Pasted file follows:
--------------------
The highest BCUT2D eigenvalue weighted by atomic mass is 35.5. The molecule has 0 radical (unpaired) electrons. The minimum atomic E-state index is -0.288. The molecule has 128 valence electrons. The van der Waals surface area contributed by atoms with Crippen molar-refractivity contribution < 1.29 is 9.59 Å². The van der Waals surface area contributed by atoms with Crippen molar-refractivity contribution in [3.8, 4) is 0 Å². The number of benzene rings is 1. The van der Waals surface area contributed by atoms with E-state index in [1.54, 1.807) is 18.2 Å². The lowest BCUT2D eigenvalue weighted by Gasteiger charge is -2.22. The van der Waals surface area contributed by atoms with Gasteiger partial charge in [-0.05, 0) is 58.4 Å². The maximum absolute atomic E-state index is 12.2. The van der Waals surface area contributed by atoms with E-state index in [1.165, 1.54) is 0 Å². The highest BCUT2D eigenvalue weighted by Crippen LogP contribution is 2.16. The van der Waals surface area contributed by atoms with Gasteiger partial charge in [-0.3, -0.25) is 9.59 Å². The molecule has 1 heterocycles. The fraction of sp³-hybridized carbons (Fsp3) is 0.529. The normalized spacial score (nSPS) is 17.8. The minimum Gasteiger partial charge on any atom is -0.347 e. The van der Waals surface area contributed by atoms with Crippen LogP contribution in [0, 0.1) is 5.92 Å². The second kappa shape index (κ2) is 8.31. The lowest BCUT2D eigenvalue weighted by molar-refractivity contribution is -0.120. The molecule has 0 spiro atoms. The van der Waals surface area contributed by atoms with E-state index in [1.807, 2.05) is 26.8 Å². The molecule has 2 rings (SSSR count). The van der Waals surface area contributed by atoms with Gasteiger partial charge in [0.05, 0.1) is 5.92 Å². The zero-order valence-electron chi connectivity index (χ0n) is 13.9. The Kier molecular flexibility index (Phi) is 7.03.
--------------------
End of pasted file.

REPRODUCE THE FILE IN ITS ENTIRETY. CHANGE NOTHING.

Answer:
The highest BCUT2D eigenvalue weighted by atomic mass is 35.5. The molecule has 0 radical (unpaired) electrons. The minimum atomic E-state index is -0.288. The molecule has 128 valence electrons. The van der Waals surface area contributed by atoms with Crippen molar-refractivity contribution < 1.29 is 9.59 Å². The van der Waals surface area contributed by atoms with Crippen molar-refractivity contribution in [3.8, 4) is 0 Å². The number of benzene rings is 1. The van der Waals surface area contributed by atoms with E-state index in [1.54, 1.807) is 18.2 Å². The lowest BCUT2D eigenvalue weighted by Gasteiger charge is -2.22. The van der Waals surface area contributed by atoms with Gasteiger partial charge in [-0.05, 0) is 58.4 Å². The maximum absolute atomic E-state index is 12.2. The van der Waals surface area contributed by atoms with E-state index in [1.165, 1.54) is 0 Å². The highest BCUT2D eigenvalue weighted by Crippen LogP contribution is 2.16. The van der Waals surface area contributed by atoms with Gasteiger partial charge in [-0.3, -0.25) is 9.59 Å². The molecule has 1 heterocycles. The fraction of sp³-hybridized carbons (Fsp3) is 0.529. The normalized spacial score (nSPS) is 17.8. The minimum Gasteiger partial charge on any atom is -0.347 e. The van der Waals surface area contributed by atoms with Crippen LogP contribution in [0, 0.1) is 5.92 Å². The second kappa shape index (κ2) is 8.31. The lowest BCUT2D eigenvalue weighted by molar-refractivity contribution is -0.120. The molecule has 0 spiro atoms. The van der Waals surface area contributed by atoms with E-state index in [1.807, 2.05) is 26.8 Å². The molecule has 2 rings (SSSR count). The van der Waals surface area contributed by atoms with Gasteiger partial charge in [0.05, 0.1) is 5.92 Å². The zero-order valence-electron chi connectivity index (χ0n) is 13.9. The Kier molecular flexibility index (Phi) is 7.03.